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Unformatted text preview: l l 2 Major Problems in American Immigration t" Ethnic History O 5 | I thupings of kinship related or Emigrant neighboring emigrant households 15 households {tom 0 5 i 5 km irom Ovre Gitdsib village Owe Gardst village Figure 4.2 Immigrant Households from (")vre Giirdsjti Village in Midsec ' u n of Athens Township, ca. 1885 ESSAYS These two essays illustrate the very different reasons for emigration from Europe that created very different ethnic communities in the United States. Historian Kerby A. Miller from the University of Missouri uses the concept of the “American wake" to illustrate the perception that emigration from Ireland was an exile. Like traditional wakes, at which a recently deceased person was mourned. the American wake sym- bolized the "death" of an immigrant who was, in effect, forced to depart for the United States. In an inextricable combination of nationalism. alienation, and guilt, nineteenth-century Irish immigrants saw themselves as forced to leave their island because of the unfair practices of the British government and large landholders. Be- cause they felt that they were not leaving Ireland voluntarily, they could argue that they were not forsaking country and kin on purpose. Rather, they were exiled, a fact that foretold that, for most, emigration would be an unhappy experience. Kathleen Conzen, a historian at the University of Chicago, provides us with a different story. In exploring the experiences of German Catholic immigrants in a rural settlement in Minnesota from mid- to late-nineteenth century, Conzen illustrates how immigrants could replant communities in the United States and maintain the habits and beliefs that they had carried with them from Europe. As immigrants “made their own Amer- ica,” they distinguished themselves from their American-bom neighbors in the ways 9w.» ‘5” GJ‘ -' _,) n ..ouqmron' 1‘10: 6v Prohluwi M Mug remand/ti ratio tan the Radio: Arte pt to Conserve, 183tk1880 05 ON l'HG‘ 113 5 l “A that they farmed, worshipped. and built their famili s. This exemplary example of a radical attempt to conserve differs in a variety of ways from the Irish exile illustrated by the “American wake." Irish Immigrants Who Perceive America as Exile KERBY A. MILLER . . . Irish<American homesickness, alienation. and nationalism were rooted ulti- mately in a traditional Irish Catholic worldview which predisposed Irish emigrants to perceive or at least justify themselves not as voluntary, ambitious emigrants but as involuntary, nonresponsible “exiles.” compelled to leave home by forces be- yond individual control. particularly by British and landlord oppression. In pre— modern times Gaelic culture's secular, religious, and linguistic aspects expressed or reinforced a worldview which deemphasized and even condemned individualis- tic and inn0vative actions such as emigration. Although Gaelic Ireland withered from the blasts of conquest and change, not only did certain real continuities re main to justify the retention of archaic attitudes and behavior patterns but in fact those institutions—family. church. and nationalism—which dominated modern Catholic Ireland strove to perpetuate old outlooks which both minimized the de— moralizing impacts of change and cemented communal loyalties in the face of in- ternal conflicts and external enemies. Thus, tradition and expediency merged. and emigration remained forced banishment—demanding political redress and the em- igrants‘ continued fealty to sorrowing Mother Ireland. All these themes, attitudes, and social pressures were epitomized by the emi- grants‘ leave-taking ceremonies. commonly known as “American wakes." Archaic in origin yet adapted to modern exigencies, the American wakes both reflected and reinforced traditional communal attitudes toward emigration. Indeed, these rituals seemed almost purposely designed to obscure the often mundane or ambiguous re— alities of emigration, to project communal sorrow and anger on the traditional English foe. to impress deep feelings of grief, guilt. and duty on the departing emi» grants. and to send them forth as unhappy but faithful and vengeful “exiles"~—— their final, heartrending moments at home burned indelibly into their memories. easily recalled by parents‘ letters, old songs, or the appeals of Irish-American nationalists. The American wake seems to have been a peculiarly Irish custom, unknown in Britain or continental Europe. Most extant evidence of the practice dates from the post-Famine decades. but Asenath Nicholson witnessed an American wake in County Kilkenny in l844, and similar ceremonies—called living wakes—were common in late~eighteenth- and early-nineteenth-century Ulster, where they were held by Presbyterians as well as by Catholics. Nevertheless. the American wake From Immigrth and Exiles: Ireland and the lrirh Exodtti to North America by Kcrhy A. Miller. Copy- right © I988 by Oxford University Press, Inc, Used by permission of Oxford University Press, Inc. Hi l l 4 Major Problems in American Immigration r" Ft/mt'r Ht'rtury seems to have been primarily a Catholic peasant custom carried on most persis- tently and in its original forms in areas which were still, or in recent memory, Irish- speaking. Thus, by the late nineteenth and early twentieth centuries, American wakes were most common in west Munster, Connaught, and west and mid-Ulster, while in the midlands and eastern counties the custom had either become disused or lost many of its traditional features. In short, like its model—the wake for the dead—the American wake was a product of Gaelic culture, and both customs even— tually disappeared with the routinization of emigration and the westward advance of Anglicization. However, as late as 1901, American wakes were still common throughout most of Catholic Ireland, and one newspaper lamented that the entire island had become "one vast ‘American wake.‘ " The name given the custom dif- fered from area to area. Although the term “American wake" was most common, peasants in the Golden Vale called the ceremony a “live wake," while in east Ulster it was a “convoy.” In Connaught Irish-speakers referred to “the farewell supper" or “feast of departure,“ those in Donegal to the “American bottle night" or “bottle drink." In especially Anglicized counties with long experience of emigration, such as Meath and Wexford, the leave-taking occasion was called the “parting spree,” indicating the attrition of its once-tragic connotations. Nevertheless, despite regional variations of nomenclature, save in east Lein— ster the custom remained substantially similar throughout the island, and its most common name—the American wake—best reflected its character and tone. Of course, in traditional wakes for the dead, the relatives and neighbors of the de— ceased sat through the night and watched the corpse until burial. Among Catholic peasants the custom was a seemingly incongruous mixture of sorrow and hilarity, with prayers for the dead and the moumful keening of old women alternating with drinking, dancing, and minhful games. Although real deaths did not occasion American wakes, the choice of name was significant since Catholic countrymen at least initially regarded emigration as death’s equivalent, a final breaking of earthly ties. Such attitudes were rooted deep in Irish folklore, for example, in voyage tales which symbolized death or banishment and in popular beliefs which equated going west with earthly dissolution. In the mists of the west Atlantic, in the direction of America, lay the mythical isles which ancient traditions held to be abodes of the dead. Westward travelers, even peasants who added west rooms to their cottages, were believed fated for early demise; likewise, west rooms in farmhouses were tra- ditionally reserved for aged parents who had relinquished control of farms to sons and daughters-in-law. More concretely, in emigration's early decades, when money was scarce, travel slow and perilous. illiteracy widespread and mail service highly uncertain, and destinations only vaguely perceived. the departure for North America of a relative or neighbor represented as final a parting as a descent into the grave. Indeed, given the high mortality rates which afflicted Irish emigrants in both colonial Virginia and early-twentieth-century New York City, associating em- igration and death was not illogical, as churchmen warned and as peasants” own observations of consumptive “returned Yanks" seemed to verify, ironically corrob— orating ancient tales of Tir na nOg, the mythical western Land of the Young, whence no traveler returned except to wither and die. In addition, for the politi» cally minded the American wake seemed a proper commemoration of a process that was bleeding Ireland of its young men and women. As the Irish-Irelander European Migration and the Radira/ Attempt to Conserve, 1830—1880 1 l 5 Robert Lynd observed in I909, it was “not without significance that so funereal a name should be given to the emigration ceremonies, for the Irish emigrant ts not the personification of national adventure, but of something that has the appearance of national doom." Given such traditions and attitudes, it was not unnaturalfor tn’sh countrymen to hold wakes for departing emigrants. Even in the late nine- teenth century, traditional countrymen “made very little difference between gomg to America and going to the grave," and as one elderly informant remembered, when you left home, “[i]t was as if you were going out to be buried." The American wakes resembled the traditional deathwatches in their outward characteristics as well as in their symbolic significance. Both were held to gather together relatives and neighbors to honor the "departed," to share and assuage the grief of the bereaved, and to express at once communal sorrow and a reaffirmatton of communal continuity in the face of potentially demoralizing disruptions. The American wakes usually took place in the home of the prospective emigrant and generally lasted from nightfall until early morning of the next day, when the “Yan- kee"—as he or she was called in west Munster—made the final departure. During the week preceding the American wake, the intending emigrant visited relatives and neighbors to bid them personal farewells and invite them to attend. Priests seem to have been rarely or only briefly present at these affairs (perhaps because traditional wakes generally were clerically proscribed occasions of sin), but by the late nineteenth century it was customary for the "Yankee" to make confession and take communion on the Sunday before departing, and also to pay an obligatory visit to the parish priest’s house, there receiving his blessing, presents of prayer books, scapulars, and holy pictures and medals, "as well as much excellent advice and warnings as to the dangers to faith and morals to be met with by those who leave the Catholic atmosphere of holy Ireland." Through these rituals churchmen both sanctioned and, they hoped, retained some control over a process which they opposed but could not halt. Meanwhile, the women of the emigrant‘s house were busy baking, cooking, and cleaning in preparation for the American wake. Unless times were very bad or the community exceptionally poor, either the emigrant‘s parents or the guests supplied liberal amounts of food and refreshments, including large quantities of whiskey or, later, porter and stout. While their elders sat around the hearth, the young folk danced to the music of fiddles, flutes, pipes, or melodeons. Between dances the guests cried, sang songs, told stories, and drank away the night. Thus, like their more gruesome counterparts, the American wakes combined elements of gaiety and grief, but all the evidence indicates that the latter emotion predominated. This was particularly true in the earliest American wakes, held in areas which had witnessed little previous emigration and in traditional or Irish- Speaking districts generally. Dancing and singing were often absent at such early Wakes. and the participants passed the night with sighs and somber conversation, in an atmosphere laden with gloom and foreboding. Frequently, as in real wakes, the emigrant’s mother or another old woman raised a keen over the “dead” one. These were long, sorrowful elegies which alternately praised the emigrant‘s Virtues and descanted upon the sufferings which his or her loss would inflict on parents and community. Indeed, both the traditional keens for the dead and these Stylized lamentations over emigration often bitterly reproached their subjects, thus l 1 6 Major Prahh’mx in Aini'ri'ran liiiiiiiqr'izlitili t” Frhmr History projecting parental and communal responsibility and guilt upon the “departed.” “Why did you leave us? had you not every comfon that heart could wish? were you not beloved by your parents and friends?" sang a keener for the dead in 1817: sen— timents replicated later in the century by an emigrant‘s mother in Kilkenny—— “O mavoureen, and why do ye break the heart of her who raired ye? Was there no turf j in the bog, no praties in the pit, that ye leave the hairth of yer poor ould mother?"—and still later by another in Connemara—- “Is there anything so pitiful as a son and a mother / Straying continually from each other? I who reared him without pain or shame lAnd provided food and good clean sauce for him. . . . Isn‘t it little my painful disease affects him /And the many sorrows that go through my heart?" . . . . **** Regardless of the emigrants ambitions or the real roles parents may have played in obliging'departure, the effects of such laments, delivered in shrill, pierc- ing wails. were irresistible and devastating. Before long, “with tears rolling down worn cheeks and feeble old men tearing their gray hair," a chorus of wailing women and weeping men, including the emigrant, joined the old keener in her de- spair. No wonder that participants in such starkly primitive American wakes de- scribed them as “harrowing affairs” displaying “naked grief" and “elemental emo~ tions." No wonder, either, that participants. especially the emigrants themselves, would seek to relieve the tensions of such occasions by making elaborate promises to return or send remittances and by excusing their actions as involuntary, nonre- sponsible “exile.” **** Perhaps the most telling indicators of the spirit prevalent in the American wakes were the songs which the participants sang. These were a mixture of folk compositions, broadside ballads, and—increasingly by the late nineteenth cen- tury—songs published in popular periodicals such as The Nation '5 Penny Readings or in cheap collections like The Harp of Tara Song Book. The later published bal- lads were almost invariably nationalistic, interpreting emigration in political terms, but in fact it is often difficult, if not impossible, to distinguish “genuine” folk compositions from commercial productions. so similar were their themes and so frequently did authors of both kinds of songs borrow images and phrases from each other and from the earlier formal-song traditions. To be sure, the great major- ity ofthe emigrants‘ ballads were unorigina], clumsily worded and rhymed, and re- plete with mawkish sentimentality. However. their sheer number and immense popularity on both sides of the Atlantic (many songs current in late-nineteenth- ceiitury Ireland had been composed in America) indicate that they both reflected and reinforced conventional Irish perceptions of emigration, and were so deemed highly appropriate to express communal sentiments at the American wakes. That such sentiments were nevertheless not entirely unambiguous is demon— strated by a significant minority of songs which conceptualized emigration in other than political or negative terms. For example, several ballads portrayed emigration unhappin but realistically depicted its usually mundane causes. Thus, the author of "The Emigrant's Farewell to Donegal" lamented. “My father [held only] five _ European Migration and the Radical Attempt to Conserve, 1830-1880 1 17 acres of land / it was not enough to support us all, [Which banished me from my native land, I to old Ireland dear I bid farewell." A few songs went funhergand blamed emigration on parental decisions regarding inheritances and marriage prospects: “How cruel it was of my parents to send me /Away 0 er the dark rolling waves of the sea," cried “Barney, the Lad from Kildare," now alone, “out of work, and without a red penny" on the cold streets of urban America. In addition, a num- ber of ballads actually celebrated emigration as a blessed release‘from poverty or oppression. and predicted that the emigrants would enjoy prosperity and liberty in “The Glorious and Free United States of America.” “If you labour in America, promised that song‘s composer, “In riches you will roll. lThere s neither tithes nor taxes there / Nor rent to press you down; / It‘s a glorious fine free country, /To we]- come every man. / So sail off to America, /As soon as e‘er you can.“ Some songs were positively joyful, portraying emigration as an exciting adventure best under- taken by footloose “playboys” such as “The Rambling Irishman," “The Wild Irish Boy," and the author of “Muirsheen Durkin," who declared he was “Sick and’tired of working" and so was “off to California, where instead of diggin’ praties /I ll be diggin' lumps of gold." Likewise, “The Irishman now going to America told the rollicking story of an Irish canal laborer who fought and wooed his way into the heart and purse of an American widow with $2,000 and a well—stocked farm. That song’s composer, like many others, urged his listeners to reject Irish poverty and follow his example. More extreme was the atypical ballad “The Green Fields of America,“ whose unsentimental author declared, “[It’s] little I'd care where my bones should be buried,” and cursed those so supine as to remain willingly in Ireland. Songs which described emigration and America positively seem to have been most common in the late eighteenth and early nineteenth centuries, and most popu- lar then and later in Anglicized districts whose relatively advantaged inhabitants had had long and generally favorable experiences with emigration. For exam- ple, most of the emigrants‘ ballads sung in Counties Meath and Wexford around 1900 were optimistic, promising opportunity and even "independence" in a still- idealized America. Coinciding as they did with the Great Famine‘s horrors, the 1848 California gold strikes at least temporarily reinvigorated the old image of America as a land of easy riches; even in traditional Kerry, songs promising freedom and happiness in the United States (especially to the unmarried) were popular in the late nineteenth and early twentieth centuries. Such songs certainly served useful purposes, for as rhymed renditions of the caislea’i'n (ii'r myth they assuaged many of the fears and tensions surrounding emigration. However, theirs remained a mi- nori'iy viewpoint, especially in the post-Famine period, when emigration became at once more intensely politicized and most prevalent in hitherto-traditional or lrish- speaking districts. Moreover, despite their undoubted popularity such songs were generally inappropriate at American wakes, for those occasions were deSigned not to celebrate departures but to lament them. not to extol the emigrant as an ambi— tious or carefree individual but rather to impress upon him or her the full burden of a communal opinion which demanded grief, duty. and self—abnegation as the price of departure. Thus, although a number of songs praised the “Land of Liberty" as a refuge, usually this was in the context of politicized exile from a beloved Ireland rather than a simple eulogy of America‘s abstract attractions. More typical was a l l 8 Major Prohizms in Ameriran lmmtymtion e) Ethniz History composition entitled “My woe be to Columbus who first found out the way,” and even in the early nineteenth century the majority of emigration ballads were pro foundly melancholic. Indeed, one elderly woman later recalled, “All the songs that ever I heard about going away to America were sad. . . Taken together, the great majority of ballads sung at American wakes repre- sented a stylized dialogue between the emigrants and those who remained in Ire- land—a dialogue which fully and dramatically expressed the central elements of the traditional Irish worldview in its conventional applications to the emigration experience. For example, among the saddest and most popular songs were those which, like the traditional keens, reproached and reminded the emigrants how lonely and miserable their parents would be after their departure. “Where are our darling children gone," asked one song heard in County Kerry; “Will they never- more return, / . . . To their fathers and their mothers, / They have left in misery?" Replete with parents’ self-pity, songs of this genre seemed intended to inspire guilt in departing children: God keep all the mothers who rear up a child, And also the father who labors and toils. Trying to support them he works night and day, And when they are reared up, they then go away. These ballads scarcely reflected an accurate picture of emigration's practical causes or of Irish family relationships, but, given their childhood training, neither ambitious nor resentful emigrants could help feeling remorse and guilt for leaving home when they heard such songs. However, the emigrants‘ tears shed in re5ponse were not sufficient recompense for their communal apostasy—“ye go to sarve yourselves, and why do ye bawl about the thing that's yer own choosin’,“ ex— claimed one reproachful father—and other songs composed from the parents‘ per- spective made clear the continued obligations which the emigrants were enjoined to fulfill. “Good-bye Johnny dear," sang one apocryphal mother. “when you are far away, Don’t forget your poor old mother, Far across the sea, Write a letter now and then, And send me all you can, But don‘t forget where'er you roam, that you are an Irishman. Similarly. related songs warned of the dire consequences of not sending remit- tances home. Thus, in “The Three Leaved Shamrock" a young Irishwoman begs a traveler to carry a tragic message to her brother in the United States—their aged mother has been evicted: Tell him since he went away how bitter was her lot, And the landlord came one winter‘s night and turned us from our cot. Our troubles they were many and our friends they were but few, And brother dear our mother used to ofttimes talk of you, — European Migration and the RadimIAttempt to Conserve, 1830—1880 1 l9 Saying darling son come back again, she often used to say, ‘Till at last one day she sickened, aye, and soon was laid away. Her grave I watered with my tears, it‘s where these flowers grew, This is all I‘ve got now and them I send to you. “Imagine,” exclaimed an old woman from Donegal, “if you were going away the next morning and hear a song like that: wouldn't it put you out of your mind with longing!" The natural counterparts to such ballads were the many songs which drama- tized the emigrants‘ own sorrow for leaving and predicted their unhappiness in North America. Of course, the fact that many young lrishmen and ~women left home eagerly, if often naively, contradicted the ballads‘ messages, but the songs accurately reflected young emigrants” frequent regrets and self-pity for their lost childhood as well as the reactions of those who stayed behind and projected their own loneliness on their children overseas. Even more important, such songs al- lowed the emigrants to exorcise guilt and responsibility for breaking familial and communal ties, because their dominant theme was that all Irish emigrants were really griefstricken and involuntary “exiles,” compelled to leave home against their will. For example, many ballads—such as this original composition by a west Ulster emigrant—described the “exile’s‘” feelings at the moment of departure: Gazing back through Barnes Gap on my own dear native hills I thought no shame (Oh! who could blame?) ‘twas there I cried my fill, My parents kind ran in my mind, my friends and comrades all, My heart did ache, I thought 'twould break in leaving Donegal. Most songs of this genre emphasized that “Poor Pat Must Emigrate," that young lrishmen and ~women were all, in the words of one emigrant composer, "forced to rove abroad far from the Shamrock shore, /And leave the land which gave me birth, and her whom I adore." However, as might be expected, only rarely did they attribute causation to “cruel parents," Catholic “land—grabbers” or employers, or even to abstract poverty and natural disasters, but instead they almost invariably projected responsibility on Catholic Ireland‘s historic oppressors, thus portraying the emigrants as “exiles” for faith and country, as victims of landlord or British/Protestant tyranny. Highly politicized emigration ballads were most com- mon in the late nineteenth century, when they reflected the Land League's and home rulers’ efforts to propagandize and mobilize the countryside. For example, a popular Land League ballad sung at contemporary American wakes declared defi- antly, “We want no emigration / Or coercion of our nation," while “Home Rule and Freedom" described the emigrants as “driven away from the home of their child- hood." Likewise, in another "New National Ballad" of the period, the singer laments, “From my cabin I‘m evicted and alas compelled to go, /And leave this sainted island where the green Shamrocks grow." However, “exile” was hardly a novel theme in Irish popular literature: the Gaelic poetry of the sixteenth and sev— enteenth centuries; the aish’ng verses and traditional keens of the eighteenth cen- tury; and the ubiquitous broadside ballads of the pre-Famine decades—all blamed 120 Major Problems in American Immigration r’ Ethnic History Catholic Ireland’s sorrows and discontinuities on British oppression and depicted emigration as analogous to political banishment. In short, for emigrants compelled to self-exculpation. historical and literary traditions, cultural and psychological predisposition. contemporary expedience, and continued communal conflicts with landlords and British officialdom merged to perpetuate in song the image of emi— gration as forced “exile.” Moreover, although some late-eighteenth- and early-nineteenth-century emi- gration/exile ballads promised the emigrants happiness in the “land of plenty and sweet liberty,“ the majority of songs heard at American wakes prophesied only poverty and homesickness in the “land of the stranger," where the Irish would wander “lonely . . . in sorrow and fear, / Not a hand that can sooth, nor a smile that can cheer." Thus, “The Irish Labourer” and “The Honest Irish Lad" foretold unem- ployment and prejudice in America, while “The Irish Emigrant’s Lament" ex- pressed the anguish of traditional personalities adrift in an alien and ruthlessly competitive country: “They say I‘m now in freedom‘s land, / Where all men mas- ters be," cried that song’s composer, "But were I in my winding-sheet / There‘s none to care for me." In part, these dire predictions accurately reflected the harsh and uncertain conditions of Irish—American life, especially at midcentury. How- ever, their prevalence in song at the American wakes indicated the strength of con- ventional outlooks, which persisted throughout the period whether corroborated by or conflicting with the realities to be encountered overseas. Logically, if emigra- tion was reluctant and sorrowful “exile,” then the Irish going to America should not —indeed, could not—find happiness there, separated as they would be from their ancestral homes and beloved country. If truly “Exiles in Erin" (An Di’birteac 0 Eirinn), then they could never be content abroad. As the author of “Song of an Exile" declared, although “cold.” “senseless,” ambitious emigrants might forget “the loved isle of sorrow," “the heart of the patriot—though seas roll between them— / Forgets not the smiles of his once happy home": thus, Time may roll o‘er me its circles uncheering, Columbia's proud forests around me shall wave. But the exile shall never forget thee. loved Eire Till, unmoumed, he sleep in a far, foreign grave, In effect, by declaring in verse that their lives in America, as well as their de‘ partures from Ireland, were or would be unhappy—riven with inconsolable home- sickness—the emigrants further satisfied the demands of the exile convention and effectively deflected both communal and self-accusations of selfish and nontradi- tional behavior. In addition, many ballads sung at American wakes specifically promised parents not only that the emigrants would never forget them “In the land I’m going to" but also that they would fulfill their duties to those left behind. Thus, the composer of “Farewell to Ireland" swore to “write to all relations" and “send my savings home to keep / My mother, dear, alive." Indeed, by the late nineteenth century American remittances had become so customary and obligatory that a number of emigration ballads were written in the form of letters from cheerfully self-sacrificing emigrants who thus provided the panicipants at American wakes with models for future emulation. “Dear Mother, I take up my pen to write you these few lines," sang one composition, — European Migration and the Radical Attempt to Conserve, 1830—1880 121 Hoping to find you well, and'close on better times,‘ I send home a ten—pound note [!] to my brothers Mick and Joe. And that‘s all I can afford till the champions grow. , . . At least equally gratifying both to apprehensive emigrants and to loved (She‘s at home were those songs which in a sense completed the exile cycle by pr: ic ing that someday the homesick emigrant would ‘fOnc'e . . . more return to my fearbnai— rive home. /And from that old farm ne‘er again Will I roam, Finally, not a ew lads sung on both sides of the Atlantic promised not only that the emigrants vygul remit money and, if possible, return to their parents but also that they we); Ia - ways remember and someday wreak vengeance on those‘deemed responSi e 0; their country‘s sufferings and their own unhappy ‘eXll‘t‘B. Thus, the composer (fin “Evicted” demanded that lrish»Americans never forget the homeless ones tonig who lie on Irish soil. Where British red—coats ruthlessly their sacred homes despoil ‘ Where mothers, bent and worn with age, are turned abroad l9-dl8, While from a thousand breaking heans, there comes this wailing cry: Torn from the home that has shelter'd us, home of our joys and tears, Thrust from the hearth where the laugh and songs gladden'd us many years, Homeless we wander tonight, under the moonlit sky. . England may break the Irish heart, but its spirit Will never die. In short, despite the dancing and drinking, these sad and angry ballads ex— pressed the essence of the American wake experience. As one elderly returned em- igrant recalled, “On the night of the Bottle Drink . . . you would think that they were trying to see who could sing the oldest and saddest songs g. . and if you were going away yourself and hear them it would break your heart. Inspiring profuse weeping and bitter lamentations, the ballads helped make the American wake a; occasion the emigrants would never forget, filling them With memories assomate with intense sorrow and regret—memories easily evoked whenever they gathered in America to sing and hear the old songs from home. When at last dawn broke, the emotionally draining American wake itself came to an end, but the poignant rituals surrounding the final parting continued until the last terrible moment. Among Catholic emigrants the parish priest again appeared to sanction and sacralize the event, often sprinkling holy water on the heads of the de- parting while invoking God‘s and the church‘s reluctant blessmg on their entir- prise. Then came the emigrant‘s last look around his old house and. perhaps, is last farewell before he started on foot or by horse can to meet the stagecoach or the train which would carry him to Queenstown or some other port. At such moments “[tlhe last embraces were terrible to see; but worse were the k‘i’ssmgs and the Claspings of the hands during the long minutes that remained. When Maura O'Sullivan left her mother’s cottage, the old women of the Village raised a last m0urnful keen: “Oh, musha, Maura, how shall I live after you when the long wm- ter's night will be here and you not coming to the door nor your laughter to be heard!" Their testimony indicates that even the most store of emigrants were Shaken by these last good—byes. For example, James Greene recalled, The parting I 22 Major Problems in American Immigration r“? Ethnic History Shake hands . . . brought tears to my eye & an ache to my heart." and years later an elderly Ulster-American remembered, “The last thing I saw was Father, Mother, and the children standing at the gate. I never saw them again. . . “I took my seat [in] the Jaunting car," wrote another; “the whip was applied, and amidst the WM» ing of hats and handkerchiefs I took a last and lingering look at that little town where I spent some of my happiest days." However, in many districts it was customary for parents and friends to prolong the agony as much as possible by accompanying or “conveying” the emigrant for a certain distance from home, One historian argues that the “convoys” were intended to “cheer” the emigrants, but contemporary descriptions indicate that usually the practice was anything but cheerful. Peig Sayers remembered that when her neigh- bors left west Kerry, at first some people in the convoy were “crying and others were laughing," but “[b]y the time we moved up the Well Road one would think that it was a funeral procession.” In 1863 the Nation reported, "Every other night a wailing cry passes over the roads of the country from the friends of the emigrants conveying them to the different railway stations, and lamenting their departure. , . . It is melancholy to hear this mournful lament before daybreak in the silent coun- try." Sometimes relatives and friends would walk only a short distance with the emigrant, perhaps to some traditional and appropriate landmark such as “the Rock of the Weeping of Tears" in west Clare. There the emigrant and his “mourners” would take their last sight of one another and say their last good-byes; it was a “sorrowful sight, for parted they were from that day forward as surely as if they were buried in a grave." However, if the railroad station was near, the peasant Irish had no compunctions about enacting their last scenes of grief among strangers. Such leave—takings were especially tumultuous and traumatic: A deafening wail resounds as the station-bell gives the signal of starting. . , . [G]ray— haired peasants so clutch and cling to the departing child at this last moment that only the utmost force of three or four friends could tear them asunder. The poners have to use some violence before the train moves off, the crowd so presses against door and window. When at length it moves away, amidst a scene of passionate grief, hundreds run along the fields beside the line to catch yet another glimpse of the friends they shall see no more. Nevertheless, at last the final break with home had come. and the emigrants were now on their way to North America. “The final break with home"? Not really, save in a physical sense, for the sig— nificance of the American wake and, indeed, of the entire Irish leave-taking ritual was that it both reflected and reemphasized in an extremely forceful fashion all of the conventional Irish attitudes toward life in general and toward emigration in particular. For most young Irishmen and -women leaving home was in some re— spects a traumatic initiation into adulthood, because emigration literally expelled them from the confines of childhoods passed in largely parochial and still— traditional societies. However, the parting ceremonies reinforced old patterns in such a dramatic manner that they ensured that all but the most “cold” and “senseless” emigrants carried away burning memories and burdensome emotional obliga- tions—that despite their physical departure, they would not break totally away European Migration and the Radical Attempt to Conserve, I830—I880 12 3 from the values and behavior demanded by tradition and by parents. priests, and nationalist politicians. In a very tangible sense, these heartwrenching scenes and songs constituted the emigrants’ final overt exposure III Ireland to the values and symbolism of a traditional worldview which “explained and justified emigration only in terms of involuntary “exile.” Perhaps revealing were the promises which many emigrants, under the stress of these moments, gave to return someday to Ire- land. convincing those who remained behind that “[n]early every Irish person that went to America had the intention of coming back . . . and settling down at home. Of course, such promises were unrealistic and rarely fulfilled. However, the fact that they were made. remembered, and cherished and that their failure was regret- ted on both sides of the Atlantic served to keep Irish-Americans emotionally ori- ented to their childhood homes. Furthermore, even if they enjoyed material pros- perity in the New World, their guilt about promises unfulfilled. reinforced internalized obligations to ensure that most emigrants would send remittances and that at least occasionally they would still regard or portray themselves. as involun— tary “exiles.” “For God‘s sake and for ours," begged one harassed emigrant of his parents at home, “endeavor to shake off your sorrow and do not leave us to accuse ourselves of bringing down your grey hairs with sorrow to the grave by leavmg you when we should have stayed by you. Our intentions were good and still con— tinue and, if God prosper our endeavors. we will soon be able to assmt and cheer you," Finally, the same guilt, refracted through the stark memories of the American wakes, provided fertile ground for the appeals of Irish-American nationalists that the emigrants “do something" for Mother Ireland. Images of their mothers tears, their fathers’ graves, their parents’ hypothetical sufferings from poverty, English oppression, or their children’s alleged “ingratitude”: all these were the nationalists stock—in-trade, just as they had been the prevalent themes of the songs sung at the moment when the emigrants had been most vulnerable. Freeing Ireland. declared one orator, “is a debt we owe to nature and nature's God, and until it is discharged, all who call themselves Irishmen . . . cannot be at peace"—and, he might have added, would not be left at peace. German Catholic Immigrants Who Make Their Own America KATHLEEN NEILS CONZEN In I950 a prominent New York journalist, Samuel Lubell, bounced 'his way over the unpaved roads of central Minnesota’s Steams County to the isolated rural parish of St. Martin. in a quest for the roots ofa distinctive conservative voting be- havior that he identified with farm areas of German and particularly Catholic back- ground. St. Martin’s Benedictine pastor. Father Cyril Ortmann. who extended the From Kathleen Neils Conzen, Making Their Own America: Assimilalion Theory and the German Feas— am Pioneer. Copyright © I990. Material has been renamed and abridged and is reprinted by permission of Berg Publishers, Oxford. UK. ...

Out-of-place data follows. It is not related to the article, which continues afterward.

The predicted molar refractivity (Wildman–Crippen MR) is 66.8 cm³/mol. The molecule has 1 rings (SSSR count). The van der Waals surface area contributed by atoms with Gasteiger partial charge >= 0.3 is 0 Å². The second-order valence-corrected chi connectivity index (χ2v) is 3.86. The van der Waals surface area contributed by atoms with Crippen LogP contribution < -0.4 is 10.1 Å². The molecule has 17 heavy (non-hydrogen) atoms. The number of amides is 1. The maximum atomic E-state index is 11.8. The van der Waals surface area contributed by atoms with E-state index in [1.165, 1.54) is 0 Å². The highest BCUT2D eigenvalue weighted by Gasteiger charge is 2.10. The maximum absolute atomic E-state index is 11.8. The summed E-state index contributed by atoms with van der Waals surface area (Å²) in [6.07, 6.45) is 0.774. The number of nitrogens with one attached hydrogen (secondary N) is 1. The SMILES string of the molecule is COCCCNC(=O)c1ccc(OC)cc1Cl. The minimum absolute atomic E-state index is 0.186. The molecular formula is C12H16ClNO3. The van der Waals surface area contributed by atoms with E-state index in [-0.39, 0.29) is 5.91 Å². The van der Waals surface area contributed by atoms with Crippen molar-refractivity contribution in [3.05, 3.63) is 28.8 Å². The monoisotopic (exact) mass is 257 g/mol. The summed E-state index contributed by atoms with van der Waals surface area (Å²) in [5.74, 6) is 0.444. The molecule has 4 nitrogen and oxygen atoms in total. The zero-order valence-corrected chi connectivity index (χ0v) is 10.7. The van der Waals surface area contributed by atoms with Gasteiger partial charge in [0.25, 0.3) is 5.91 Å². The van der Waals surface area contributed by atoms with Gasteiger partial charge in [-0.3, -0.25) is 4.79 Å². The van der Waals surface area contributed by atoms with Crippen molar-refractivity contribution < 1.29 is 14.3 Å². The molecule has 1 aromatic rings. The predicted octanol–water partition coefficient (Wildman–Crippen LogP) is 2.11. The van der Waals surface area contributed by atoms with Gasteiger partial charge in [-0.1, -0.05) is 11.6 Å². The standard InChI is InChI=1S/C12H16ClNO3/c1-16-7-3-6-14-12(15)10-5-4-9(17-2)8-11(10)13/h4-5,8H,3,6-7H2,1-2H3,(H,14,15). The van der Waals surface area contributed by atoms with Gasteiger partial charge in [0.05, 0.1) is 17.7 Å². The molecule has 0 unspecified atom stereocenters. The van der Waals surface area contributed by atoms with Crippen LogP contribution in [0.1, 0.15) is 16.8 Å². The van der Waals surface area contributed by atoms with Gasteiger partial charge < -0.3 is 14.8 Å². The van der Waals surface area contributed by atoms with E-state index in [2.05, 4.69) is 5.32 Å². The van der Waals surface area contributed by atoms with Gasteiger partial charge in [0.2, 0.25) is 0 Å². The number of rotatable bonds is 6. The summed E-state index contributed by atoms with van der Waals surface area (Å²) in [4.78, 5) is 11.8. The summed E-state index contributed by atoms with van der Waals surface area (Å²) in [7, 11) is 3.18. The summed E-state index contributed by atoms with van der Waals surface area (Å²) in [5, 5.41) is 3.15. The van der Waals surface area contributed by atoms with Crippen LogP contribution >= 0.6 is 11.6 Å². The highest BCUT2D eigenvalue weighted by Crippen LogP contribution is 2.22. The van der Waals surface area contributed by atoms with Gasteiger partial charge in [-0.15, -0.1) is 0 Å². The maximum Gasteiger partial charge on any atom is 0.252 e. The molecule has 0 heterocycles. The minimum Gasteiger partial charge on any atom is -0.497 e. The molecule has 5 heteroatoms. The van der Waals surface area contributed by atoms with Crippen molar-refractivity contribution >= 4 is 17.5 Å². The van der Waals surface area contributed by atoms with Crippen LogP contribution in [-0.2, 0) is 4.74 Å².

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Miller, Irish Immigrants - l l 2 Major Problems in American...